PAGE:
Animal associations

Local animal shelters are giving senior pets a second chance during Senior Pet Month


Photo by Craig Reynolds. Shelter cat available for adoption at the APA Adoption Center.

Whether it’s a German Shepherd or a tabby cat, pets can bring love and joy to their owner. And while puppies and kittens are usually the superstars of animal shelters and pet stores, senior pets deserve the same company.

Senior pets are in the spotlight in November for National Adopt a Senior Pet Month, and local animal shelters have plenty of pets — including seniors — with love to spare. The Animal Welfare Association (APA) Adoption Center adopts thousands of animals each year; this year they are set for a record 5,000 adoptions. Similarly, Stray Rescue of St. Louis – which just celebrated its 25th anniversary – takes in and rehoms pets turned down by other organizations.

Photo by Craig Reynolds. Shelter cats in their kennels at the APA Adoption Center. On the right is the “Catio”, a glass box where free-roaming cats can relax and enjoy the outdoors in complete safety.

The APA is adopting senior pets to new owners at a rapid rate, despite public misconceptions about the cost of owning a senior animal. The shelter’s veterinary team ensures each animal is as healthy as possible before adoption, allowing owners to enjoy the benefits of owning an older animal without worrying about the added cost of medical bills.

“I think a lot of the animals we see still have a lot of life in them and a lot of love to give,” said Sarah Javier, APA President and CEO. “Some people specifically come for older pets because they want to give them a chance to be in a home for the rest of their lives, and that’s a beautiful thing.”

Photo by Craig Reynolds. A dog park behind the APA Adoption Center where shelter dogs can play and interact with potential new owners.

The unique experience of adopting a senior pet has practical, as well as personal benefits. Older animals are past the hyper destructive phase and are fairly easygoing, making them ideal companions for those with a calmer lifestyle.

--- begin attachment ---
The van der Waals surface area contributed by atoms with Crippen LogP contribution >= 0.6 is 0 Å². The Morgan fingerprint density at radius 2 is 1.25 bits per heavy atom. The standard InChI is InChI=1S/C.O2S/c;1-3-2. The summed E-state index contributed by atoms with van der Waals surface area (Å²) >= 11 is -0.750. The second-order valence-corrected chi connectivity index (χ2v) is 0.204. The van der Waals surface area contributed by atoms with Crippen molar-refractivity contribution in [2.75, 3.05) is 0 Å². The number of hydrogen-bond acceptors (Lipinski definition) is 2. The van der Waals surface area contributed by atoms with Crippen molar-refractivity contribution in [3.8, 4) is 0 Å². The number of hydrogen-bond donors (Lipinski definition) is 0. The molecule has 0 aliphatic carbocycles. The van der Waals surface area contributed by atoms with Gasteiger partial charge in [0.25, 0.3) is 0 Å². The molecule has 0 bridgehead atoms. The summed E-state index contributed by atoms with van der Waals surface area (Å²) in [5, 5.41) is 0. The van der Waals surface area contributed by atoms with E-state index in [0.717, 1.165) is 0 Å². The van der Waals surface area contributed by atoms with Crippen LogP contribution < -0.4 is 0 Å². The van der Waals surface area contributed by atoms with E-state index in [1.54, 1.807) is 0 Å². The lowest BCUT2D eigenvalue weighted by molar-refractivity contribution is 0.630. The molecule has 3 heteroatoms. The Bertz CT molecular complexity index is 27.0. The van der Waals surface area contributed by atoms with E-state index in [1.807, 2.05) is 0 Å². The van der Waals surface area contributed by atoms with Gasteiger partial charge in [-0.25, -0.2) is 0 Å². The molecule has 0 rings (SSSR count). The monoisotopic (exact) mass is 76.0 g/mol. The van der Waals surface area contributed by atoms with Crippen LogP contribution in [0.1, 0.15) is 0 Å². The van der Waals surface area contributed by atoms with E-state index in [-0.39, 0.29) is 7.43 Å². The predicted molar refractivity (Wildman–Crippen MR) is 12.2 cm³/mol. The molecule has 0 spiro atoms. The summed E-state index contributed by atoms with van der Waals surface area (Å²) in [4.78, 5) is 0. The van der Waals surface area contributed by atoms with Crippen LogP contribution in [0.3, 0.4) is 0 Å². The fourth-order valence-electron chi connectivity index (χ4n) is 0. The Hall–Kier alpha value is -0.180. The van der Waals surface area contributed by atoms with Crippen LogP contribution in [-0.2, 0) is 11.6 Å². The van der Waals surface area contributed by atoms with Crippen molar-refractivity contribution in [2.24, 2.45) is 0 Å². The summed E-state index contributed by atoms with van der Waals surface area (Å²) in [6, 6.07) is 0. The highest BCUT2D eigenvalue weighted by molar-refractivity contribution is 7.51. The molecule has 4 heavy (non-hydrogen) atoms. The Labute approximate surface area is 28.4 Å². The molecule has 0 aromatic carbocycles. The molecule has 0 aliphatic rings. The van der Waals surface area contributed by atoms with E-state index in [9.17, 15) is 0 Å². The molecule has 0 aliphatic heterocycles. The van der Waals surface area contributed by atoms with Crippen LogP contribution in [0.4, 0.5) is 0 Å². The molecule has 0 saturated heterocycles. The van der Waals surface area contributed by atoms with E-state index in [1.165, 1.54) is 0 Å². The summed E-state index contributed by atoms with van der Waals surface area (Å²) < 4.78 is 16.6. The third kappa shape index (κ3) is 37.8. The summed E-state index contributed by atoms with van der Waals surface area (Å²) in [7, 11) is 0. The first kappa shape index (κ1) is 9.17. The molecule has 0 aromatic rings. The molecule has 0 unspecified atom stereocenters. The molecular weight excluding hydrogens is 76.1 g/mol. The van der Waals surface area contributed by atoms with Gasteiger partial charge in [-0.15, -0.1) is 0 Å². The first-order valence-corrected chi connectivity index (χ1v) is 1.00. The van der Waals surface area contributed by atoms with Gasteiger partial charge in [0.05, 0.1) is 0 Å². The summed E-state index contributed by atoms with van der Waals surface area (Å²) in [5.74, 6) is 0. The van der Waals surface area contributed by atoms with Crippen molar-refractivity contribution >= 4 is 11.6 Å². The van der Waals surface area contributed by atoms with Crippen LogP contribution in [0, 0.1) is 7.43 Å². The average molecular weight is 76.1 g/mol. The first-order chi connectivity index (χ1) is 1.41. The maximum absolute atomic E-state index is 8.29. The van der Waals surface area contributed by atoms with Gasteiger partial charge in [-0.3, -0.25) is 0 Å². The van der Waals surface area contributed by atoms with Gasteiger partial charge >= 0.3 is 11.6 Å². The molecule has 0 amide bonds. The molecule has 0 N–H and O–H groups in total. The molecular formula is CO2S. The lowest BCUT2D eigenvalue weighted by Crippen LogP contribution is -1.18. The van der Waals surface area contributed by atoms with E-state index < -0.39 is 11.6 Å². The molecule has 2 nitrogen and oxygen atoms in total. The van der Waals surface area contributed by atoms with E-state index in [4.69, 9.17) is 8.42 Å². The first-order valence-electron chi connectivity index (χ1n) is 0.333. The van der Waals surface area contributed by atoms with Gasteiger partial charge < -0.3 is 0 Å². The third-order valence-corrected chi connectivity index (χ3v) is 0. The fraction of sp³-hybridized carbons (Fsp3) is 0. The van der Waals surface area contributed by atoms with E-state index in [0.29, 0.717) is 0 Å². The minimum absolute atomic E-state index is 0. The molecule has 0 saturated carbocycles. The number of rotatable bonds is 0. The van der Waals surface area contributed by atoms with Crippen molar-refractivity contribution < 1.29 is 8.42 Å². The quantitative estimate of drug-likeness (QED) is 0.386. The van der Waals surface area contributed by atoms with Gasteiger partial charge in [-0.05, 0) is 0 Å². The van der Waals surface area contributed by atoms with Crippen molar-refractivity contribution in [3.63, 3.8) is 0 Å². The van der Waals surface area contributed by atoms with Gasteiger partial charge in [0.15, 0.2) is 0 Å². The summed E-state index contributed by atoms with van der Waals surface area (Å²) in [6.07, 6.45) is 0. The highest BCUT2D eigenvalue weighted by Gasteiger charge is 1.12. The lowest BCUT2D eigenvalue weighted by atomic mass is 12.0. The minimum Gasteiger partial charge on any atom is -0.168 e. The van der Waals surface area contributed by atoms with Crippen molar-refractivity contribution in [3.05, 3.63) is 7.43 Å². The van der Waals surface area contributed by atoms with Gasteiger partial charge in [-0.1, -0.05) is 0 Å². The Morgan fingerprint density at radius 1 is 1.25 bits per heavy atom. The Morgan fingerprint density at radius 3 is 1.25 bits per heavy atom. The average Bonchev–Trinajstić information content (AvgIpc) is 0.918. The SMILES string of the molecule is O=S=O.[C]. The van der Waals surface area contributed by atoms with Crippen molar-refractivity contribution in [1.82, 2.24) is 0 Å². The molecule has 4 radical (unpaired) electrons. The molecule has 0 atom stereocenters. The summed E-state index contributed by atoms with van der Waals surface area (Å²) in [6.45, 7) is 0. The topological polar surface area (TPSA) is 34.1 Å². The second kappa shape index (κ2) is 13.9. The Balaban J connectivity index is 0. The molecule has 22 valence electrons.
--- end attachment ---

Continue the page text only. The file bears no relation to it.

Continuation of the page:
“If you’re looking for a dog or cat that just wants to lay down and watch TV, they’re usually ready for that. But a lot of them, even though they’re a bit older, still have a bit of playfulness,” Javier said.

To match senior pets with the perfect owners, Stray Rescue offers a Seniors for Seniors program in which the shelter waives adoption fees. Older adults are paired with senior pets to match their activity levels with a promise of medical attention from the shelter as needed. Marketing Director Natalie Thomson emphasizes the special relationship between a senior animal and its owner.

“We believe that all pets deserve a loving home and that all homes deserve a loving pet, regardless of age. Senior dogs have just as much love and companionship to give. They have lived long, often difficult lives and also deserve to receive love and comfort,” Thomson said.

Depending on the situation, Stray Rescue also provides medical support for older adopted pets, with the goal of giving older pets the chance to leave the noisy shelter and be spoiled for their golden years. Accompanying a senior pet during this precious time is an irreplaceable experience.

“Probably the biggest reason we hear why someone doesn’t want a senior pet is because ‘I won’t have a lot of time with them. It’s a fitting fear to have to say goodbye, but to have enriched this dog’s life with a love he’s yearned for all his life is one of life’s greatest gifts. It’s an experience you’ll remember forever,” said Thomson.

Photo by Craig Reynolds. APA Adoption Center on S Hanley Road in Brentwood, MO.

Those interested in adopting or fostering a pet from Stray Rescue can visit strayrescue.org to complete an application or drop by 2320 Pine St. in St. Louis. To contact the APA for placement or adoption, visit apamo.org or go to 1705 S Hanley Road in Brentwood.

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